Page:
• Offered by School of Archaeology and Anthropology
  • ANU College ANU College of Arts and Social Sciences
  • Course subject Anthropology
  • Areas of interest Anthropology, Development Studies, Environmental Studies, International Relations, Sociology
  • Academic career Undergraduate
  • Course convener
    • Dr Ashley Carruthers
  • Mode of delivery In Person
  • Offered in Second Semester 2018
    See Future Offerings

Just how involved are we are on a daily basis with the processes, the politics, the social and economic relations and the other formations that constitute this complex and slightly scary thing called globalisation? Beginning with some of the things that are closest and most familiar to us - including the clothes on our backs - we're going to start at the ground and trace upwards the links that attach us to far off countries, economies, sites of production and  fellow humans. In this way, we will trace our own map of the world system and get some sort of critical understanding of how we slot into it. In the process, we will ask 'Is there a more ethical way for us to approach some of those core global practices in which we all participate: consumption, tourism, inhabiting the city, and using the internet and social media?' How, in this immensely complex context, are we to be good global citizens?

In the process of doing this we will learn the fundamental concepts anthropologists and other social scientists use to make sense of globalisation's exciting new cultural and social forms and its not so exciting new forms of exploitation and inequality. The focus will be on understanding the language of the anthropology of globalisation, and the practical and critical application of its key concepts to real life global issues. We will use an innovative team based learning approach in which students help each other workshop the weekly readings and carry out critical and interpretive activities in class based on real life case studies.

Learning Outcomes

Upon successful completion of this course, students will have the knowledge and skills to:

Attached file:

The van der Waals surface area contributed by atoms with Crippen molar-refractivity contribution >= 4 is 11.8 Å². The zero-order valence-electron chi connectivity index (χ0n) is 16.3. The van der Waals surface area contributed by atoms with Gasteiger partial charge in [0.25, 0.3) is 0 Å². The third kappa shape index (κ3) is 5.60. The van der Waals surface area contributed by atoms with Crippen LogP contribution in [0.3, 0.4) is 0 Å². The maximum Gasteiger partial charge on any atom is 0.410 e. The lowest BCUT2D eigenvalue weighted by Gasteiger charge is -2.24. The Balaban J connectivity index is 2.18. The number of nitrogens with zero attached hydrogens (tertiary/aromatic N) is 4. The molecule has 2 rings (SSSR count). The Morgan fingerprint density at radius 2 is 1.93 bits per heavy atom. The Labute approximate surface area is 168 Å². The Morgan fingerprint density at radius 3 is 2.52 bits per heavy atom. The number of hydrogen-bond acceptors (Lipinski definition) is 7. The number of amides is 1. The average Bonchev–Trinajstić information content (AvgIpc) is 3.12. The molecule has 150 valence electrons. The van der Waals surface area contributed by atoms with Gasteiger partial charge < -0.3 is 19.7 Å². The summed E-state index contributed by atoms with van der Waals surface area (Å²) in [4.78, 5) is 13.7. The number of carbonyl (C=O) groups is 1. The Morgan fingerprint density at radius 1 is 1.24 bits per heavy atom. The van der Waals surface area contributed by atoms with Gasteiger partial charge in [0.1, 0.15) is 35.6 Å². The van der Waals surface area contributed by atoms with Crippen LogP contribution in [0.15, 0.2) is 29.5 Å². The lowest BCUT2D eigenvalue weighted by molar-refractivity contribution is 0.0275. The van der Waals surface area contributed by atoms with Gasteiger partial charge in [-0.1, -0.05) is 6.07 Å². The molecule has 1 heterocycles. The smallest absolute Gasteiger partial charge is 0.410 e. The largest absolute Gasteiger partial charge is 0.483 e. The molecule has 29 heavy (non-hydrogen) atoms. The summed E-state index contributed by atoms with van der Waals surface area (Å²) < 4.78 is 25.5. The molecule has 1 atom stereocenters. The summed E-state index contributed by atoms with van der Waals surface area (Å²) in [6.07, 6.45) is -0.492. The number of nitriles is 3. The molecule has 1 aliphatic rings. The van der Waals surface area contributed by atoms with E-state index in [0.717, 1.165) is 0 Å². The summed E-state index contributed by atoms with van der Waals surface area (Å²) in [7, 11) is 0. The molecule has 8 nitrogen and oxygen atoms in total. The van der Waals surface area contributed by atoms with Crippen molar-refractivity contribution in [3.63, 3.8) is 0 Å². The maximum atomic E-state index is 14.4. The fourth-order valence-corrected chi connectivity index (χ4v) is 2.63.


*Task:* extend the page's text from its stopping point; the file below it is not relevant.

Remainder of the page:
1. Understand the core language and key conceptual approaches found in anthropological and related social science writing on globalisation and development, allowing them to read and comprehend such texts independently.
  2. Apply the core language and key concepts of the anthropology of globalisation to real life case studies, thus producing a critical analysis of practices and discourses of globalisation and development.
  3. Identify and debate the ethical issues around our participation in practices of globalisation that act to produce extreme forms of social, economic and environmental inequality and exploitation, and identify ways of being better "global citizens".
  4. Interact and work with peers on team based activities in a productive and mutually supportive way.

Indicative Assessment

Individual weekly reading and lecture content test 20% [LO 1]
Team weekly reading and lecture content test 20% [LOs 1, 4]
Weekly team activity 20%  [LOs 2, 3, 4]
Essay, 2000 words 40% [LOs 1, 2,3]

The ANU uses Turnitin to enhance student citation and referencing techniques, and to assess assignment submissions as a component of the University's approach to managing Academic Integrity. While the use of Turnitin is not mandatory, the ANU highly recommends Turnitin is used by both teaching staff and students. For additional information regarding Turnitin please visit the ANU Online website.

Workload

130 hours of total student learning time made up from: a) 36 hours of contact over 12 weeks: 12 hours of lectures and 24 hours of workshops and workshop-like activities; and b) 94 hours of independent student research, reading and writing.

Preliminary Reading

Eriksen, T.H., 2007 Globalization: The Key Concepts,  Berg: Oxford and New York.

Majors

Minors

Fees

Tuition fees are for the academic year indicated at the top of the page.  

If you are a domestic graduate coursework or international student you will be required to pay tuition fees. Tuition fees are indexed annually. Further information for domestic and international students about tuition and other fees can be found at Fees.

Student Contribution Band:
Band 1
Unit value:
6 units

If you are an undergraduate student and have been offered a Commonwealth supported place, your fees are set by the Australian Government for each course. At ANU 1 EFTSL is 48 units (normally 8 x 6-unit courses). You can find your student contribution amount for each course at Fees.  Where there is a unit range displayed for this course, not all unit options below may be available.

Units EFTSL
6.00 0.12500
Note: Please note that fee information is for current year only.

Offerings and Dates

The list of offerings for future years is indicative only

Second Semester

Class number Class start date Last day to enrol Census date Class end date Mode Of Delivery
8598 23 Jul 2018 30 Jul 2018 31 Aug 2018 26 Oct 2018 In Person

Responsible Officer: Registrar, Student Administration / Page Contact: Website Administrator / Frequently Asked Questions